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Hungary: Authorities must reverse ban on gay pride march

Amnesty International is urging the Hungarian authorities to reverse a resolution issued by the Chief of Budapest Police on 11 February banning the Gay Pride march scheduled for 18 June 2011 as part of the Budapest Pride events.   

Amnesty International is deeply concerned that the banning of the Pride march is a violation of the rights to freedom of expression, peaceful assembly and non-discrimination as set out in several international human rights conventions to which Hungary is party.   

According to the police resolution, the banning of the Pride March’s proposed route is justified by an alleged disruption of traffic which, according to the authorities, could not be rectified by selecting alternative routes.   

Amnesty International is concerned that such a decision is disproportionate and without reasonable justification and that it does not take into consideration the rights to peaceful assembly and freedom of expression of LGBTI (LGBT) people in Hungary.

On 15 February, the Rainbow Mission Foundation, assisted by the Hungarian Civil Liberties Union and the Hungarian Helsinki Committee, appealed to the Budapest Metropolitan Court against the Budapest Police resolution.

According to information provided by the Rainbow Mission Foundation, organisers of the Pride, the Pride march and its route had been registered in September 2010. Reportedly no objections had been raised by police then. However, after the organisers requested an extension to the route in February 2010, in order to end the march closer to the Hungarian parliament, the police issued a resolution that prohibited the march altogether.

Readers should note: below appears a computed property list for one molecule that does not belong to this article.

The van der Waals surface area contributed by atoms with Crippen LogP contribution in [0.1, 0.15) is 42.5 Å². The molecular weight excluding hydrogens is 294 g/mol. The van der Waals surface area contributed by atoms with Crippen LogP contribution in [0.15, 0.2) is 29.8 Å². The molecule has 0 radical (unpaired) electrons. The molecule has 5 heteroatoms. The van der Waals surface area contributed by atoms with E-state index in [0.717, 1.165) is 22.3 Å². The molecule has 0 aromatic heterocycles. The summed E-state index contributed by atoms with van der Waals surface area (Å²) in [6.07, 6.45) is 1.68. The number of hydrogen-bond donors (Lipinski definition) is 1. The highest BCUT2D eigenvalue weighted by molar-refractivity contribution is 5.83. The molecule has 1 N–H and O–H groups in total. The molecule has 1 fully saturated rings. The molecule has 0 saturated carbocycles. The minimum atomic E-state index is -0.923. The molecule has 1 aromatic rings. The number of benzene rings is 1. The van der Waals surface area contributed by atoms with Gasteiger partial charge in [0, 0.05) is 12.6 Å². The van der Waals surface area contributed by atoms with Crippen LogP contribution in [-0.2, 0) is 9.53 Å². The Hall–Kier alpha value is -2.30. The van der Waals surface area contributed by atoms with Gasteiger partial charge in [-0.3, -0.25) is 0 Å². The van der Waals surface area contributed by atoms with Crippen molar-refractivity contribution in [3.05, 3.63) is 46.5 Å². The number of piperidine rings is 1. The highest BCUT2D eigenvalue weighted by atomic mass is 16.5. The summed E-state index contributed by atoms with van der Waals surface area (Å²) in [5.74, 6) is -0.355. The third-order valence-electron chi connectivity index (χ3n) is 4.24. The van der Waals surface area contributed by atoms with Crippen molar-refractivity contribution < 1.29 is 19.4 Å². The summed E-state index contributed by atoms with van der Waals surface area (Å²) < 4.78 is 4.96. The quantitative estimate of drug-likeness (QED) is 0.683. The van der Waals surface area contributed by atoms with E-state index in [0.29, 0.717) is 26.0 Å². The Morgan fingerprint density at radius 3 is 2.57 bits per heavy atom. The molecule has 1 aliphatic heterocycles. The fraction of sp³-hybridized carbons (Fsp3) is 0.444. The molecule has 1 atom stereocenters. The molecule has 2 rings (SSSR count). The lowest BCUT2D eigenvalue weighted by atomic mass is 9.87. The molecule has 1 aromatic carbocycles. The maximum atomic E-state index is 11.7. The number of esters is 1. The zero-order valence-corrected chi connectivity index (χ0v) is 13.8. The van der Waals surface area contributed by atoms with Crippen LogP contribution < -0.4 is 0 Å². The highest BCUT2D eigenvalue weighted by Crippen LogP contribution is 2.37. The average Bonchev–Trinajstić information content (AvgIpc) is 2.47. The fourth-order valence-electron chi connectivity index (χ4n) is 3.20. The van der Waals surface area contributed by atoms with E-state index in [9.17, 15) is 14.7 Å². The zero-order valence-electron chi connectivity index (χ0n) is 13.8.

As to the proposed extension, Amnesty International notes that in light of the issue the Pride march intends to draw attention to, the Hungarian Parliament clearly is of considerable symbolic importance. Hungarian authorities have a duty to apply the principle of proportionality and therefore have to facilitate the Pride march within range of its intended audience as far as possible.

Diversity and tolerance, equality before the law for all, no discrimination on sexual orientation and gender identity grounds, are all messages that LGBT rights activists are planning to take to the streets of Budapest on 18 June 2011. The authorities are obliged by international law to enable them to do so.

Amnesty International calls on the Hungarian police and government authorities to ensure that the rights of the LGBT community to freedom of peaceful assembly, freedom of expression and non-discrimination are guaranteed, including through the cooperation of the relevant authorities with the organisers, so that they are able to make preparations for, and participate in, the 2011 Budapest Pride without obstruction, hindrance or threat.


The rights to freedom of peaceful assembly and association are recognised in numerous human rights treaties including in Article 21 of the International Covenant on Civil and Political Rights (ICCPR) and Article 11 of the European Convention for the Protection of Human Rights and Fundamental Freedoms (ECHR) to which Hungary is a state party.

Under international law, any restrictions on the right of freedom of peaceful assembly must be necessary in order to address a legitimate aim.

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